Britain goes wild for Burgundy wine served at royal wedding

A Chardonnay from a small vineyard in France's Burgundy region been flying off the shelves in Britain after wine lovers learned that it was served at last month's wedding of Prince Harry and Meghan Markle.

Britain goes wild for Burgundy wine served at royal wedding

The Olivier Leflaive estate in Puligny-Montrachet told AFP on Friday it had only learned that its Bourgogne Les Setilles was served to guests at the royal reception from media reports.

The Sunday Times, which revealed the newlyweds' choice, said the British wine merchant Lee & Wheeler sold 780 bottles in less than two hours after the news broke, and would have sold four times as much if it had the stock.

“We are so proud to have been part of such a special day! Congratulations Meghan & Harry!” the estate, which also has a hotel and restaurant, said on its Facebook page, inviting the royal couple to visit.

Bastien Gautheron, the vineyard's marketing director, described the Chardonnay as “the introduction to our line, the signature of the house”.

It sells its 2016 vintage, described on its web site as having “notes of white flowers, peach, grilled almonds and lemon zest”, for 17,80 euros (15.65 pounds, $20.95) a bottle, excluding shipping — the lower end of the price spectrum for Burgundy wines.

The 2015 vintage is also on the market currently, but Gautheron said he was not aware which year was served at the couple's evening reception.

He confirmed that international sales had risen since the wedding, while declining to say by how much.

And tourists visiting the estate have been picking up bottles “out of curiosity”, he said.

“There is a particular interest among the English, but it has an international appeal.”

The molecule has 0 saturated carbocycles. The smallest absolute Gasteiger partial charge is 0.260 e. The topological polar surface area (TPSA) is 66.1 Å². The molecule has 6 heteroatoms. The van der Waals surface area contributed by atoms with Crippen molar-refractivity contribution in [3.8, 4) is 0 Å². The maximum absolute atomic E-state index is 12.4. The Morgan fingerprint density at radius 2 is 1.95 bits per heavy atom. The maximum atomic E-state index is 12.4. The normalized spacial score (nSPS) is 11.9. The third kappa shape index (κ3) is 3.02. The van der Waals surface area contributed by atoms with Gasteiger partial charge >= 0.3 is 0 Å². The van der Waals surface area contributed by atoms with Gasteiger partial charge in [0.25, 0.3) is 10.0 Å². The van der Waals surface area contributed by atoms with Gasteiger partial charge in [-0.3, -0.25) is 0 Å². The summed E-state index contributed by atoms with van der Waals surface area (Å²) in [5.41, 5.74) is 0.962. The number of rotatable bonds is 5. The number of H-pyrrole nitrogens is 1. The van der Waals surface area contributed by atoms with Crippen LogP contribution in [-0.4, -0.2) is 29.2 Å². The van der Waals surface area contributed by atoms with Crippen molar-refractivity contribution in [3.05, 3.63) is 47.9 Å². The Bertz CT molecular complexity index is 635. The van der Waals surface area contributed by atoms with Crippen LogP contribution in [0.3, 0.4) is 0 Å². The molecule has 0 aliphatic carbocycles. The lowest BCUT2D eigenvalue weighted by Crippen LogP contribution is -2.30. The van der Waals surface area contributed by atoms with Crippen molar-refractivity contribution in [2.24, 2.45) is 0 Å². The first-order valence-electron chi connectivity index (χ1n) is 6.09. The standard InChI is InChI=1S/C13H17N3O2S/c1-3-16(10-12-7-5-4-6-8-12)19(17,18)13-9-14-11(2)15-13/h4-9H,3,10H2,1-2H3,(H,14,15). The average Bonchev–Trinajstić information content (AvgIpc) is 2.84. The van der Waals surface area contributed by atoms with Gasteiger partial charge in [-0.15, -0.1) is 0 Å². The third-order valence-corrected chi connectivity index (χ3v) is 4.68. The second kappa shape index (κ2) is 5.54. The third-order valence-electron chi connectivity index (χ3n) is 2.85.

According to The Sunday Times it was the only French wine served at the evening reception, whose menu has not been officially revealed by Kensington Palace, the couple's residence.

The official lunch menu mentions only a “selection of wines” along with Pol Roger Brut Reserve Non Vintage Champagne.

It was not the first time that British consumers have made a beeline for a French speciality that made it onto the royal family's menu.

Last September, sales of green lentils from the Puy-en-Velay region of south-central France soared after it emerged that Prince George, the oldest of Prince William and his wife Kate, would be eating them at his new school.

Member comments

Log in here to leave a comment.
Become a Member to leave a comment.


Cold snap ‘could slash French wine harvest by 30 percent’

A rare cold snap that froze vineyards across much of France this month could see harvest yields drop by around a third this year, France's national agriculture observatory said on Thursday.

Cold snap 'could slash French wine harvest by 30 percent'
A winemaker checks whether there is life in the buds of his vineyard in Le Landreau, near Nantes in western France, on April 12th, following several nights of frost. Photo: Sebastien SALOM-GOMIS / AFP

Winemakers were forced to light fires and candles among their vines as nighttime temperatures plunged after weeks of unseasonably warm weather that had spurred early budding.

Scores of vulnerable fruit and vegetable orchards were also hit in what Agriculture Minister Julien Denormandie called “probably the greatest agricultural catastrophe of the beginning of the 21st century.”

IN PICTURES: French vineyards ablaze in bid to ward off frosts

The government has promised more than €1 billion in aid for destroyed grapes and other crops.

Based on reported losses so far, the damage could result in up to 15 million fewer hectolitres of wine, a drop of 28 to 30 percent from the average yields over the past five years, the FranceAgriMer agency said.

That would represent €1.5 to €2 billion of lost revenue for the sector, Ygor Gibelind, head of the agency’s wine division, said by videoconference.

It would also roughly coincide with the tally from France’s FNSEA agriculture union.

Prime Minister Jean Castex vowed during a visit to damaged fields in southern France last Saturday that the emergency aid would be made available in the coming days to help farmers cope with the “exceptional situation.”

READ ALSO: ‘We’ve lost at least 70,000 bottles’ – French winemakers count the cost of late frosts